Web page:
Sony Cyber-shot DSC-RX1
The sony cyber-shot dsc-rx1 was the first mirrorless full frame camera, released late 2012. I won’t go over the specs again, you can find them everywhere online. Instead, I’ll focus on my experience with this little gem.
The Sony Cyber-shot DSC-RX1 boasts a full-frame Exmor CMOS Sensor in a tiny mirror-less body. Full frame sensor cameras are usually larger and bulkier, but offer better image quality and perform better at higher ISO values. This means you’ll see less noise and more detail in your pictures. The Sony Cyber-shot DSC-RX1 is virtually noise-free up to ISO 1600, and you can get usable images up to ISO 3200.
Photographers who shoot landscapes and architecture also have the advantage of a wider angle of view with the right lens. You’ll find that pictures taken with the Sony RX1 give you that satisfying 35 mm look, everything seems to be there. Coming from a MFT (micro four-thirds) and APS-C -(Advanced Photo System type-C) background, I enjoyed finally having the satisfaction of taking pictures where everything seemed to fit in the frame. The Carl Zeiss Sonnar T* 35mm F/2 lens is a marvel of engineering, it has become a benchmark to compare other 35mm lenses too. This lens is great for portraits, street photography and landscapes. This premium lens features newly designed optics including an Advanced Aspherical glass element, which contributes to the camera’s compact dimensions without sacrificing optical performance. The lens’ wide F2 maximum, 9-bladed circular aperture enable beautiful bokeh (meaning the background of your images are out of focus). The Carl Zeiss Sonnar T* 35mm has a macro switching ring on the lens barrel which instantly shortens the minimum focusing distance to approximately 20cm, allowing the camera to capture close-up subjects with high detail.
Much has been written about the autofocus on this camera. Indeed, I was frightened by all the horror stories I read too, especially in low light. The sony cyber-shot dsc-rx1 uses contrast detection, a system where the camera detects the intensity difference between adjacent pixels on the sensor. The more difference, the better the focus. The lens is only adjusted until optimal focus is reached.
Top of the line, professional cameras, use a secondary system called phase detection. This system uses several small sensors (depending on how many AF points the camera has) to analyse the light entering the lens at different positions. The system compares the phase of the two sensors and adjusts the lens until the points are phase aligned, i.e. in focus. Sony did not implement this system in the RX1, perhaps because of the extra cost and space needed. In my experience with the Sony Cyber-shot dsc-rx1, I did not find auto-focus slow though if you have decent or average lighting conditions, this camera is quite fast. In dim light, the camera does struggle to achieve focus.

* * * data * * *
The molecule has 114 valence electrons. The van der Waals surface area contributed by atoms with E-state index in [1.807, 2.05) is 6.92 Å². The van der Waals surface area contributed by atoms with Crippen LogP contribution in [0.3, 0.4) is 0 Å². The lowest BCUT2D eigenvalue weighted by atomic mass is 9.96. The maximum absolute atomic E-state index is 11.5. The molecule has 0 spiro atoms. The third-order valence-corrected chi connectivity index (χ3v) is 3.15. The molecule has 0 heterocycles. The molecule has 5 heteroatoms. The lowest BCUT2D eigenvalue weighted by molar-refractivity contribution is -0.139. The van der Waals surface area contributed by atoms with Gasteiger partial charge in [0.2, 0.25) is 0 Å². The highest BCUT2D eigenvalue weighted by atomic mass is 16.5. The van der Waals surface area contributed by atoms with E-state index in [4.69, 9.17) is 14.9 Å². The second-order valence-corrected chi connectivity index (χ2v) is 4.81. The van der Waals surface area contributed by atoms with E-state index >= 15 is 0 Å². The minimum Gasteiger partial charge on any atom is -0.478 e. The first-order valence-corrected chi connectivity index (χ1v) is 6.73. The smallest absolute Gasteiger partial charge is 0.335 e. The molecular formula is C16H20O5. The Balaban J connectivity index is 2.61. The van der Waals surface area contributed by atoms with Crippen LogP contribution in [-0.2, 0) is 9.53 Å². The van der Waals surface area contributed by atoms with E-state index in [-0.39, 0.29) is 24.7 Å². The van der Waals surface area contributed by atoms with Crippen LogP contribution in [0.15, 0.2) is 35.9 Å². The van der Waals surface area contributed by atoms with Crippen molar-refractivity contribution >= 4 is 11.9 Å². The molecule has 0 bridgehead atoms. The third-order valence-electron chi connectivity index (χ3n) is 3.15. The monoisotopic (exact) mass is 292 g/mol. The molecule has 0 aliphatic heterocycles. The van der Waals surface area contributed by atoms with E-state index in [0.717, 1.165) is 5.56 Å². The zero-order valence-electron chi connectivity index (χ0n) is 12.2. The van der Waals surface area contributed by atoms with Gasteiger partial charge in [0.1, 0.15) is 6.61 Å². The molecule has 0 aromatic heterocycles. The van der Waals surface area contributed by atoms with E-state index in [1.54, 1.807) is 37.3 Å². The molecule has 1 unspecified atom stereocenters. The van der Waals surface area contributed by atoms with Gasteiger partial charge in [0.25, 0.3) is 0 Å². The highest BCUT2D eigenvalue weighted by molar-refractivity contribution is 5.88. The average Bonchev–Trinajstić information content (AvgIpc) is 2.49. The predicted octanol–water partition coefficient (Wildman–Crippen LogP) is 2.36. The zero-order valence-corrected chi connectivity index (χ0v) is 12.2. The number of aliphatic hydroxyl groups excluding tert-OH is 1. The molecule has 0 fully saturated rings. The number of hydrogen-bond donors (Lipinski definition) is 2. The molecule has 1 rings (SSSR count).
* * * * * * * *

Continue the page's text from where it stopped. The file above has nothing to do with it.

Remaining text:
You can always switch to manual focus mode in these conditions. The great thing about the Cyber-shot dsc-rx1is that it is ideally suited for full manual mode. You have a smooth manual focusing ring on the lens, and you can dial in the aperture of the lens and ISO values. Exposure and shutter speed is easily changed by turning the wheels on the upper right hand of the body (front and back).
There are 2 extra features to assist you in getting that perfectly in-focus shot: magnification and image peaking. Magnification magnifies the centre of your image either 5.9x or 11.7x whilst image peaking shows a kind of eeeeuhm noise in your image in order to show you where the focus lies. Unfortunately you can only use them together, a bit of a bummer if you want to focus off centre.
To get the most out of your camera, you’ll want to buy the optional electronic viewfinder Sony FDAEV1MK. A pricey addition to an already expensive camera but this viewfinder gives a clear and crisp image and is 90° tillable. It is essential for manual focusing. One disadvantage is that the viewfinder does not ‘lock’ on the camera, it just slides in, meaning that you run the risk of losing it somewhere on the road. But in my experience it slides in pretty tight, so no worries there.
I shoot in RAW format only and do my final processing in Capture One or Lightroom. The RAW files are amazing, a lot of dynamic range, easy to bring out shadows in post, excellent colours and detail. Honestly, there is no camera out there that is right for every occasion, so it is essential that you think about what you need before deciding on what camera to buy.
The sony cyber-shot dsc-rx1 is a very expensive camera, retailing for 2700 Euro in Europe, but about a year after the release I found it for about half that price. I was a bit disappointed in the autofocus performance, especially for action shots and low-light conditions. But in good light, I had no problems.